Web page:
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Will the Ruling on Gender Based Pricing Change Insurer’s Practises on Income Protection?

Will the Ruling on Gender Based Pricing Change Insurer’s Practises on Income Protection?

The European Court of Justice in Luxembourg decided to ban gender-based pricing on the 1st March 2011. The court made it clear that companies all over Europe which also includes the UK should discontinue the gender based pricing approach. This ruling comes into force from December 2012. The product categories that the court has explicitly included in its ruling are motor i.e. car, medical insurance and pension schemes.

In the car segment, many women only brands such as Sheilas Wheels have accepted the reality and are aggressively pursuing customer acquisition strategies. They have not only started selling to men but also cutting prices to ensure that they have a more balanced gender split by December 2012. However, the views of insurers and underwriters continue to be split over this issue. Some of them feel that the European Court has gone a bit too far in terms of legislating and has not kept in mind the commercial realities.

Women in general are safer drivers and in general have lower medical claims and more diligent in terms of savings and it made pure business sense to offer lower prices to women. Other underwriters feel that the whole idea of insurance is to allow people to offload their risk at affordable prices. If insurers are selective about segments that interest then, by default they are penalising other people and excluding the benefits.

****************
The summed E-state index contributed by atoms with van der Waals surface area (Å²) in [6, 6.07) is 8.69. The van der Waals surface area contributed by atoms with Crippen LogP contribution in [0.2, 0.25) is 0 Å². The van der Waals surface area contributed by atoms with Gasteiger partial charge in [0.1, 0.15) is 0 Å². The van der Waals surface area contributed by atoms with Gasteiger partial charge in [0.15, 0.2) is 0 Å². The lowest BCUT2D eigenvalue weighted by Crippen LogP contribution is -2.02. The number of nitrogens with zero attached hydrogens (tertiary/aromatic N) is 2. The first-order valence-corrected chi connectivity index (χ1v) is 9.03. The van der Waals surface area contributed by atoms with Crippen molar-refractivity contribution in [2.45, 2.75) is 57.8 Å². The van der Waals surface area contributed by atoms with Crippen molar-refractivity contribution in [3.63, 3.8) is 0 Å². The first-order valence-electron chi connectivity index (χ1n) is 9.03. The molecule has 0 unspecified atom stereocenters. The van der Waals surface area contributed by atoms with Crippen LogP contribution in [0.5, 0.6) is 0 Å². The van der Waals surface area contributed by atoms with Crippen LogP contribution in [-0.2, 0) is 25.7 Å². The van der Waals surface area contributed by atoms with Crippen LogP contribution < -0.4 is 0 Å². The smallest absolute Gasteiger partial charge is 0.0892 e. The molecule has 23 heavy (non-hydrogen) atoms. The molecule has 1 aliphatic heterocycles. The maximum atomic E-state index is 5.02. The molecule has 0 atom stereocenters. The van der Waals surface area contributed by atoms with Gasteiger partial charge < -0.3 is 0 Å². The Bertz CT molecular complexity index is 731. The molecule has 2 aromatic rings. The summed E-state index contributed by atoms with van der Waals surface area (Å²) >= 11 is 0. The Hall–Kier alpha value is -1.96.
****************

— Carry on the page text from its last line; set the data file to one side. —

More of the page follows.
The debate does not stop just there. Increasingly, insurers are worried that other products like income protection insurance will also be targeted by the courts. Several leading insurers and banks including some of the main stream ones such as Barclays offer preferential pricing for women. There is increasing reluctance amongst the underwriters of income protection insurance to allow newer products with preferential pricing for women. Some underwriters argue that if the preferential pricing is removed for income protection, the product will become unaffordable to women and the overall volumes will reduce. These reductions in volumes will in-effect push-up the overall pricing for these ranges of products.

Over the next few months, it will be interesting to see the views of major players such as Aviva, RSA and some of the Lloyds underwriters who tend to focus on these products. It is certain that gender based pricing will impact Income Protection Insurance. It is more a case of when and not if, so all that can be said is – watch this space.